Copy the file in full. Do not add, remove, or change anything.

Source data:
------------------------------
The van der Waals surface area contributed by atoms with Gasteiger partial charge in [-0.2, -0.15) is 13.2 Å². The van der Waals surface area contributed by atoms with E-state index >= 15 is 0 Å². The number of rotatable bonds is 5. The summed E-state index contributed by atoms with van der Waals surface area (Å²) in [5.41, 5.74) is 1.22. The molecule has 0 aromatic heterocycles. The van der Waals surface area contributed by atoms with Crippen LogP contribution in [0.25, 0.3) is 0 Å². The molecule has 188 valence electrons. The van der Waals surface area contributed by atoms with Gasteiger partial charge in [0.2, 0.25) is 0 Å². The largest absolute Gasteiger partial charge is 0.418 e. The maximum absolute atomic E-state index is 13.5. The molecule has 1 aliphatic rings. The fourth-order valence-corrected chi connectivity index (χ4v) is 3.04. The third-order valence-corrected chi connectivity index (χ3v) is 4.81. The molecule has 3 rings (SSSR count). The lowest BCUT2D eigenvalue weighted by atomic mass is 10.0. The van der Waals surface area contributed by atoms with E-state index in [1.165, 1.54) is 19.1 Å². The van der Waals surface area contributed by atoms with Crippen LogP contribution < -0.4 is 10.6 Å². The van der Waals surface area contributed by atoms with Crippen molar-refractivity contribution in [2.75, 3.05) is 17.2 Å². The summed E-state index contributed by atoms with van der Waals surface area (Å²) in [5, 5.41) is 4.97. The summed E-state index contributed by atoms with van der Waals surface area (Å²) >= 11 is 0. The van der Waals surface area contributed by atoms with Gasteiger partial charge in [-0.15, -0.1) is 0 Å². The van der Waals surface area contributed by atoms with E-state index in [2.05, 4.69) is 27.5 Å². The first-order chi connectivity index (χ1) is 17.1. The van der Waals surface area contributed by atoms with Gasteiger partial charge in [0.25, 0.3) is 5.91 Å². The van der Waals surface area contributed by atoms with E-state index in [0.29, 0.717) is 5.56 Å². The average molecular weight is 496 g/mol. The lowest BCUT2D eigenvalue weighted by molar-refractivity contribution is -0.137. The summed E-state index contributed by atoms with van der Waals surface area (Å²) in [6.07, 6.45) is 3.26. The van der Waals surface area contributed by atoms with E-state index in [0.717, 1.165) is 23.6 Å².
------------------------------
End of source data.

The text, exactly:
The van der Waals surface area contributed by atoms with Gasteiger partial charge in [-0.2, -0.15) is 13.2 Å². The van der Waals surface area contributed by atoms with E-state index >= 15 is 0 Å². The number of rotatable bonds is 5. The summed E-state index contributed by atoms with van der Waals surface area (Å²) in [5.41, 5.74) is 1.22. The molecule has 0 aromatic heterocycles. The van der Waals surface area contributed by atoms with Crippen LogP contribution in [0.25, 0.3) is 0 Å². The molecule has 188 valence electrons. The van der Waals surface area contributed by atoms with Gasteiger partial charge in [0.2, 0.25) is 0 Å². The largest absolute Gasteiger partial charge is 0.418 e. The maximum absolute atomic E-state index is 13.5. The molecule has 1 aliphatic rings. The fourth-order valence-corrected chi connectivity index (χ4v) is 3.04. The third-order valence-corrected chi connectivity index (χ3v) is 4.81. The molecule has 3 rings (SSSR count). The lowest BCUT2D eigenvalue weighted by atomic mass is 10.0. The van der Waals surface area contributed by atoms with E-state index in [1.165, 1.54) is 19.1 Å². The van der Waals surface area contributed by atoms with Crippen LogP contribution < -0.4 is 10.6 Å². The van der Waals surface area contributed by atoms with Crippen molar-refractivity contribution in [2.75, 3.05) is 17.2 Å². The summed E-state index contributed by atoms with van der Waals surface area (Å²) in [5, 5.41) is 4.97. The summed E-state index contributed by atoms with van der Waals surface area (Å²) >= 11 is 0. The van der Waals surface area contributed by atoms with Gasteiger partial charge in [-0.15, -0.1) is 0 Å². The van der Waals surface area contributed by atoms with E-state index in [2.05, 4.69) is 27.5 Å². The first-order chi connectivity index (χ1) is 17.1. The van der Waals surface area contributed by atoms with Gasteiger partial charge in [0.25, 0.3) is 5.91 Å². The van der Waals surface area contributed by atoms with E-state index in [0.29, 0.717) is 5.56 Å². The average molecular weight is 496 g/mol. The lowest BCUT2D eigenvalue weighted by molar-refractivity contribution is -0.137. The summed E-state index contributed by atoms with van der Waals surface area (Å²) in [6.07, 6.45) is 3.26. The van der Waals surface area contributed by atoms with E-state index in [0.717, 1.165) is 23.6 Å².